A civil jury in Connecticut has ruled that Alex Jones and his company Infowars should pay a total of $965 million to the families of several children killed at Sandy Hook, as well as an FBI agent who responded to the scene of the attack, for defaming them on-air. This amount combines the damages awarded for defamation, slander, and emotional distress that the jury ruled Jones and Infowars caused against each of the 15 plaintiffs.
This is the second large judgment that Jones has recently been ordered to pay to Sandy Hook families; in August, a Texas jury ruled that he and Infowars should pay a combined total of $49.3 million in punitive and compensatory damages to Scarlett Lewis and Neil Heslin, whose son Jesse also died in the attack.
Jones spent years calling the Sandy Hook killings a “total hoax,” a position he has insisted he no longer holds. But as recently as last week, Jones referred to Sandy Hook on air as “synthetic,” and has repeatedly said that the trial is “rigged.” (His comments about the event being “synthetic” were first unearthed by Knowledge Fight, a podcast that has made a microscopic study of Jones’ whole deal.)
Jones and Infowars lost a series of civil lawsuits by default in both Texas and Connecticut after judges in both states ruled that the company failed to meaningfully respond to discovery. Jones’ attorney, Norm Pattis, attempted to make much of the fact that the plaintiffs didn’t have information and documents they were entitled to and that his side simply refused to give them, to little avail.
In the Connecticut trial, the Sandy Hook families spent hours on the stand describing their loved ones, often in tears, and the continued hell that was wrought on them when the conspiracy theories about their deaths began. One family, for example, described their daughter discovering a letter that had been sent in which a hoaxer described desecrating her brother’s grave, and one parent described being told her child had never existed at a conference for mothers who’d lost their children to gun violence.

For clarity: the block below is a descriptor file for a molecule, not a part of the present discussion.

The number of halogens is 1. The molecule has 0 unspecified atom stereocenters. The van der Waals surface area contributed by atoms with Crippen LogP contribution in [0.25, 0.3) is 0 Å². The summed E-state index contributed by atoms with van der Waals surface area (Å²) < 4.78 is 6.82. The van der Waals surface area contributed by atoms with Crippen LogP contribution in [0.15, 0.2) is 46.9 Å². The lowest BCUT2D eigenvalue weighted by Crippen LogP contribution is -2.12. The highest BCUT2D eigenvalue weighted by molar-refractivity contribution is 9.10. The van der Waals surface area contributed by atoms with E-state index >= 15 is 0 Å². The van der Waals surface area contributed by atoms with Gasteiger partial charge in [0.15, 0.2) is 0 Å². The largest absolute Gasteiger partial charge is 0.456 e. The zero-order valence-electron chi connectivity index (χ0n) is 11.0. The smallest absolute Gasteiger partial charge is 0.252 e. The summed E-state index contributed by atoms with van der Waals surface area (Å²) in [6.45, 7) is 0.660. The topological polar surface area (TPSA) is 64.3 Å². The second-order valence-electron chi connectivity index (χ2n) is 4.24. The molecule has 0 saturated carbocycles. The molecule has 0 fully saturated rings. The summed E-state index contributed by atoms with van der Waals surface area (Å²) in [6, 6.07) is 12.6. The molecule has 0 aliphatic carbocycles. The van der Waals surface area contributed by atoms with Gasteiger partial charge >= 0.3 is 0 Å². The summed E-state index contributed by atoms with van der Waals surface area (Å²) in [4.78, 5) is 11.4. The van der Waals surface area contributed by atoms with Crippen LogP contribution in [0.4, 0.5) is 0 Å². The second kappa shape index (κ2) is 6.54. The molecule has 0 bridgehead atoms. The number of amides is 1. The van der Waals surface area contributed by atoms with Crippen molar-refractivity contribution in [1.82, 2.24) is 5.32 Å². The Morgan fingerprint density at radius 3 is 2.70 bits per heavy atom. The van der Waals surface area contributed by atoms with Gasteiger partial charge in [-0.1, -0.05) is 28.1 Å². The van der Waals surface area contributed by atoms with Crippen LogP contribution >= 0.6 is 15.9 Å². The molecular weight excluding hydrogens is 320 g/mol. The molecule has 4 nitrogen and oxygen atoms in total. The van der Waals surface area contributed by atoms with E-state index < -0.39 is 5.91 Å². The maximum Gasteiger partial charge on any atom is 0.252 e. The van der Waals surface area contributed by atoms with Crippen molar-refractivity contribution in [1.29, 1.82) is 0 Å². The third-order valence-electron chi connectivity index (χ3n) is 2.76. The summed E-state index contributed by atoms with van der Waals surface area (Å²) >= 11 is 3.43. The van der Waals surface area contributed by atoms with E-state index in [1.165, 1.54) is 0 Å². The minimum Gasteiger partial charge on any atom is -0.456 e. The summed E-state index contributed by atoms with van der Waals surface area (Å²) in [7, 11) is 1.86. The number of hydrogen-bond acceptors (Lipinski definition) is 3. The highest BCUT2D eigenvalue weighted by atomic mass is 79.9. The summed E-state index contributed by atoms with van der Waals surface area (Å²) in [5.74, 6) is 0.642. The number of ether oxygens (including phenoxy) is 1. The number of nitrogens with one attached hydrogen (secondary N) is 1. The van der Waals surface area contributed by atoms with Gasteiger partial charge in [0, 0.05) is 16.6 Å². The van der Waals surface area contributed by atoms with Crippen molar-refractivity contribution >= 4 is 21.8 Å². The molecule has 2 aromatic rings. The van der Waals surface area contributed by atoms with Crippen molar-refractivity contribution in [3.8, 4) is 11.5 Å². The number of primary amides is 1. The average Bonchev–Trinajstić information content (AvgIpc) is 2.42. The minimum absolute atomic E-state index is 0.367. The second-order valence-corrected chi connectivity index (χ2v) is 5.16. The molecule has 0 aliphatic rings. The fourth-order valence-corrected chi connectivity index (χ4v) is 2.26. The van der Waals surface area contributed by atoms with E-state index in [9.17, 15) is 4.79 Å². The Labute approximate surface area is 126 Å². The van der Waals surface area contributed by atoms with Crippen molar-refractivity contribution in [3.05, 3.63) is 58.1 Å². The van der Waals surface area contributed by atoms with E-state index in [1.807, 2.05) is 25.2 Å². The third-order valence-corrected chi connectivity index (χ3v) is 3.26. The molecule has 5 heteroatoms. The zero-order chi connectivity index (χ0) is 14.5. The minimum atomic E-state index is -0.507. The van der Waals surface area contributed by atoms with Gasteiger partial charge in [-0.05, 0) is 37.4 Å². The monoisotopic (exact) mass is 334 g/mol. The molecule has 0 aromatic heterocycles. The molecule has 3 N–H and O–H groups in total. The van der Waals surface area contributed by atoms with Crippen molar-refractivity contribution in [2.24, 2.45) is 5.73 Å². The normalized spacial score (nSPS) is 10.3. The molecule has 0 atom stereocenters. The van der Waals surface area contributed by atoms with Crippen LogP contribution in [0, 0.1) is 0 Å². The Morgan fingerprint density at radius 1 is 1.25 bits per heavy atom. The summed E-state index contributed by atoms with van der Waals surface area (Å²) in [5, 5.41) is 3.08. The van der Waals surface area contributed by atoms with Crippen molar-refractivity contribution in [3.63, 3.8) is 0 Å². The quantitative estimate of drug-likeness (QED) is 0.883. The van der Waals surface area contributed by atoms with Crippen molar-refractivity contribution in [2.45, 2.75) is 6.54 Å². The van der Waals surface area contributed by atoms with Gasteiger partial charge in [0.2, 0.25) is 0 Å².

The families’ attorneys, using internal Infowars data and testimony from employees, convincingly drew a direct line between Jones’ lies and his profit, demonstrating his audience spiked when he talked about Sandy Hook and that these spikes directly correlated to increases in the sales of various products that are Infowars’ real business.
Pattis, Jones’ attorney, argued throughout the trial that the families were exaggerating the extent of their injury for political gain, claiming that several of them had become vocal anti-gun activists. His broader argument that the suit was an attack on free speech, while consonant with Jones’ attempts to brand himself a martyr targeted by shadowy global elites intent on enslaving humanity, evidently did not find much purchase with the jury.
On Infowars, Jones immediately began ranting about the verdict the moment it was read, calling it a “joke” and saying it was meant to “scare people” out of discussing other mass casualty events like the Parkland and Uvalde shootings. He promised to “keep them in court for years” on appeals before cutting to a commercial break.